a collection of basic standard requirements and conditions that regulate design and construction in all branches of the national economy of the USSR. The Construction Code was adopted by the State Committee on Construction (Gosstroi) of the Council of Ministers of the USSR for general mandatory use on Jan. 1,1955; a new format for the code was approved in 1973. The introduction of a common construction code was prompted by the need to improve the quality and reduce the costs of capital construction by applying the most efficient design standards, modern estimating standards, and guidelines for the completion and acceptance of work; these standards and guidelines must reflect the latest construction practices. The Construction Code was developed with due regard for innovations in the construction industry, the introduction of advanced technology, the higher level of organization and mechanization, the maximum use of prefabricated structural components and parts, and the efficient use of natural resources. It facilitates a unified engineering policy in capital construction.
Until 1955 there was no comprehensive standard statute for construction in the USSR. In Russia during the first half of the 1800’s, the Contract Prices Statute was issued containing chiefly norms for the expenditure of labor time and materials for different types of work. In 1857 the Construction Statute was introduced, which included an organizational administrative regulation for construction and some standard requirements for structural design.
The Construction Code comprises four parts: (1) general regulations, (2) design standards, (3) rules for completing and accepting work, and (4) cost-estimating standards and rules with collections of cost-estimating standards as a supplement. Each part is divided into separate, independently issued chapters.
The first part contains statutes governing standards, construction terminology, the classification of buildings and structures, and rules for assigning modular dimensions and tolerances in construction.
The second part lists standard requirements in the following categories: general problems in design associated with construction climatology, geophysics, fireproofing standards, heat engineering, loads and actions, and seismic construction; the foundations of buildings and structures; structural design, engineering equipment for buildings, and outside mains; transportation facilities; buildings and structures for communications, radio broadcasting, and television; hydraulic-and power-engineering construction; the planning and development of cities, settlements, and rural population centers; residential and public buildings and structures; industrial enterprises and their shops and auxiliary buildings; agricultural enterprises and their buildings and structures; and storage facilities.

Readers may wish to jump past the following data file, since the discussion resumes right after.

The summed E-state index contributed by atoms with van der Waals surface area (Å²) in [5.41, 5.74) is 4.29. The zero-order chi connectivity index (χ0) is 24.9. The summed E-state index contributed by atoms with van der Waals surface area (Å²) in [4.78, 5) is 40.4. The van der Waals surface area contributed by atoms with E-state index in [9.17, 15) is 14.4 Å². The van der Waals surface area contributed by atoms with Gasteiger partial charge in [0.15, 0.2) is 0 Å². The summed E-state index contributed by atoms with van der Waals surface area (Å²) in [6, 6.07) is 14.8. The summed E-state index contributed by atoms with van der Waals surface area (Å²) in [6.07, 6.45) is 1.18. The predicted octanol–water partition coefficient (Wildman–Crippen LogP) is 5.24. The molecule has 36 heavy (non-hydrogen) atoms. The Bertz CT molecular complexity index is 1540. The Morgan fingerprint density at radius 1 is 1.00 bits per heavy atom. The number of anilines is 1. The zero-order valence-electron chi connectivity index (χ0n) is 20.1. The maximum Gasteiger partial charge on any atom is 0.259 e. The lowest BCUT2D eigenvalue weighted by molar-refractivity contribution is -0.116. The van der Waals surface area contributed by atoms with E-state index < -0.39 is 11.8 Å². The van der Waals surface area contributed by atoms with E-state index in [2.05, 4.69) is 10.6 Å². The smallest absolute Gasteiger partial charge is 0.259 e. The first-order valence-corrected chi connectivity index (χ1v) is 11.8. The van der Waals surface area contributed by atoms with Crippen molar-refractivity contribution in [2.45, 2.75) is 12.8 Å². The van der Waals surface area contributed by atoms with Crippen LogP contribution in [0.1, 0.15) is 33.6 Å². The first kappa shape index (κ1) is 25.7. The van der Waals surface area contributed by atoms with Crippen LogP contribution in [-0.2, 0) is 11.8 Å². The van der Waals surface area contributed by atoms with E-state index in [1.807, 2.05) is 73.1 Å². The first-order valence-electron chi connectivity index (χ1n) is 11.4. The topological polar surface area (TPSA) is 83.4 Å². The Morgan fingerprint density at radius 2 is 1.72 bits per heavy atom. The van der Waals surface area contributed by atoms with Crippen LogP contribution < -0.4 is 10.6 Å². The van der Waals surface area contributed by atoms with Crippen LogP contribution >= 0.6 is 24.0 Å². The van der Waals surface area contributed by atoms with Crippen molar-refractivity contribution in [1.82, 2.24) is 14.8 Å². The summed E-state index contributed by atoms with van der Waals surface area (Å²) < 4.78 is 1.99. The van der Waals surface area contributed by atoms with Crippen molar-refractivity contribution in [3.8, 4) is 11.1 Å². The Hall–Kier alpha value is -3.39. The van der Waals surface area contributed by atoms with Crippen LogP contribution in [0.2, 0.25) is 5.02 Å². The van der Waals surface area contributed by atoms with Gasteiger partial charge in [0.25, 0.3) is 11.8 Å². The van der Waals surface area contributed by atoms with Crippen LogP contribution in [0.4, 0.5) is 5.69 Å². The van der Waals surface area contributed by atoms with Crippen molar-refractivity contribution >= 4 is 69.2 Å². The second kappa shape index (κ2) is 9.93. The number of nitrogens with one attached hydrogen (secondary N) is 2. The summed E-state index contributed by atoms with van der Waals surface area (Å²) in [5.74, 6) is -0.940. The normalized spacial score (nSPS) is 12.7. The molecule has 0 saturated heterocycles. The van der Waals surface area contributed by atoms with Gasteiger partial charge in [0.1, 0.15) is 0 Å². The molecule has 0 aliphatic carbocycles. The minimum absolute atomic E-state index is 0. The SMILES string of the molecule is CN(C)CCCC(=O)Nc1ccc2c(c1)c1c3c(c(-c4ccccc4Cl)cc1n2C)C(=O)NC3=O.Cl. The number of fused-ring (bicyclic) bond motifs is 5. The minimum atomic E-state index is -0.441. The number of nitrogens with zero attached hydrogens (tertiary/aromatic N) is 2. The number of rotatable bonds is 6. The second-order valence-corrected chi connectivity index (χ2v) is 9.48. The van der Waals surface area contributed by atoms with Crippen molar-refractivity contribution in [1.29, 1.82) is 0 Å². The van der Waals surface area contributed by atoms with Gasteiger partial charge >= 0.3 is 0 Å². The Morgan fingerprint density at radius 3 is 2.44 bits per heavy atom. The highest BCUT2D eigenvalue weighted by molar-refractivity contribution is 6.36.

The third part lists requirements in the following areas: the organization of construction and the acceptance procedures for completed projects; geodetic work in construction; safety precautions; the execution and acceptance procedures for earthwork, foundation preparation, and the erection of structures; and the installation of engineering and technical equipment for buildings, structures, and external mains.
The fourth part contains guidelines for preparing cost-estimating standards in construction work for individual components and groups of components, for compiling cost-estimating standards for equipment installation, for determining cost estimates for materials, structural members, and the use of construction machinery, for developing quotas for limited and other expenditures, and for determining overall construction costs.
The Construction Code is revised periodically by chapters. Improvements made are based on research in the construction field and experience gained in the design, construction, and maintenance of buildings and structures. Appropriate changes and additions are incorporated into existing chapters.
Individual design and construction problems may be governed not only by the Construction Code but also by various standards (for example, those concerning the assignment of land and construction deadlines), by rules (such as those dealing with planning and surveying contracts), by instructions (for example, those regulating the execution of certain types of construction work), and by similar documents.
REFERENCEStroitel’nye normy i pravila, part 1, ch. 1: Sistema normativnykhdokumentov. Moscow, 1975.
A. F. IVANOV